The year 2020, as terrible as it has been, has spurred needed national dialogue about the importance of increased racial understanding. As the new year moves forward, our country should look to ways to promote the health and well-being of Americans of all backgrounds.
In 2021, it’s vital to progress from talking about positive change to working collaboratively to make that change actually happen.
It’s encouraging that Nebraska has positive opportunities on this score, with some successes already achieved.
The Nebraska state government, for example, recently announced plans to open an Department of Economic Development field office in North Omaha. In addition, the state is making changes in its procurement and contracting, aiming to increase its business with minority and small businesses, Gov. Pete Ricketts said.
As North Omaha leaders note, how much difference those efforts make will depend on the actual commitment made over time as well as the state’s ability to work with local organizations. But the potential for progress is real, especially since the state’s efforts can complement additional encouraging developments in North Omaha. Here are just a few of the examples:
Personal finances. The Carver Legacy Center, through a partnership with American National Bank, is providing a range of services enabling residents to receive credit and capital. It’s fitting that the center is located in the Carver Savings and Loan Building at 2414 Lake St., where the first Black-owned financial institution in Omaha opened in the 1940s. African Americans are 37% more likely than nonminorities to avoid applying for credit for fear of rejection, a 2013 study found. Among minority businesses expressing a need for credit, more than half reported not applying for loans because they feared being denied, according to a national survey.
Investment incentives. On the November ballot this year, Nebraskans approved Amendment 2, a measure intended to spur tax-increment financing for low-income neighborhoods. Business investors would receive incentives to invest in areas designated as “extremely blighted,” defined in state law as having an average unemployment rate of at least 200% of the statewide average, with the average poverty rate exceeding 20%. North and South Omaha are among the areas in Nebraska that can benefit from the change, said State Sen. Justin Wayne of Omaha, who introduced the proposal.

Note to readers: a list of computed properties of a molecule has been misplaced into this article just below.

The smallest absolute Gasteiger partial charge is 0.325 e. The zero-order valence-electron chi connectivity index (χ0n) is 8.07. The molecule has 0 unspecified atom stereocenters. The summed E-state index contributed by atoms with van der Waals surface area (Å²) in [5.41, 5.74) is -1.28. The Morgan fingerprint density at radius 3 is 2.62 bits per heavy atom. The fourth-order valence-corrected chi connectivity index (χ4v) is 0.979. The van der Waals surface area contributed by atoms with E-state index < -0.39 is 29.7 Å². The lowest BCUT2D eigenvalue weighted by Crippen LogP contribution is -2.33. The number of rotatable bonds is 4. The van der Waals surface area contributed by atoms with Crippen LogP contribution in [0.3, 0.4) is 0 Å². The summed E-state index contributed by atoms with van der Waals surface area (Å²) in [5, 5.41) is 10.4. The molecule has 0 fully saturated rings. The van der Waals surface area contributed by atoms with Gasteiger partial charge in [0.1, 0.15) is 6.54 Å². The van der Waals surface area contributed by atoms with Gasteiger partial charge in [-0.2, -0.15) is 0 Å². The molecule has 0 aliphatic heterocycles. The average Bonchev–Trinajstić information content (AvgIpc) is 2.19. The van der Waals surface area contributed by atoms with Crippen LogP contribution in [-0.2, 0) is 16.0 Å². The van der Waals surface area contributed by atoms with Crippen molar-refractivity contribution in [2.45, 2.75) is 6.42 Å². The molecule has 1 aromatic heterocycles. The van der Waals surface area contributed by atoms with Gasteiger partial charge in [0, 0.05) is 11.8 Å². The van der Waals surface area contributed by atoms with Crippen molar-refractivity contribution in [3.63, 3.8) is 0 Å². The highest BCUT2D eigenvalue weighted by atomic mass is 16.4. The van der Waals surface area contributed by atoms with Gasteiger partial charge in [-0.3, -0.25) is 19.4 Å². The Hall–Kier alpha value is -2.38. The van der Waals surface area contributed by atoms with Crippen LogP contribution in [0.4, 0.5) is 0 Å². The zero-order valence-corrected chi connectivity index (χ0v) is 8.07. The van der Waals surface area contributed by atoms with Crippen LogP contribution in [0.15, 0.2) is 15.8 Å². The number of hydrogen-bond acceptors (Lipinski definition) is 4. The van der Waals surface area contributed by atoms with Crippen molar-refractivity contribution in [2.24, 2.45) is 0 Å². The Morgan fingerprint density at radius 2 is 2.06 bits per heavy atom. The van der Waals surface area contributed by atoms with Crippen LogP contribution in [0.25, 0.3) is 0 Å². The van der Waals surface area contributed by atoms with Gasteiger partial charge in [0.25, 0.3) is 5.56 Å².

Community dialogue and input. The Forever North initiative has done important work in facilitating community discussions about the future of North 24th Street and nearby areas. Through that community input, Forever North has identified key needs as defined by residents themselves: A wider range of housing and transportation options. Development strategies that encourage local entrepreneurs, with a particular focus on the area’s artistic community. Neighborhood vitality and fellowship through activities and institutions celebrating the area’s rich history.
Progress also depends on improvements in community health and nutrition, as Dr. Ali Khan, dean of the University of Nebraska Medical Center’s College of Public Health, noted in recent World-Herald news coverage. Initiatives to promote health improvements can go far in reducing the higher-than-average incidence of concerns such as obesity and diabetes in minority populations.
It’s appropriate that the Nebraska Legislature, in its upcoming session, will consider various proposals to boost medical and nutritional supports for disadvantaged Nebraskans, urban and rural.
In all these ways, progress is possible in Nebraska. The challenge in 2021 is to bring abstract proposals into concrete reality that boosts economic development and community health.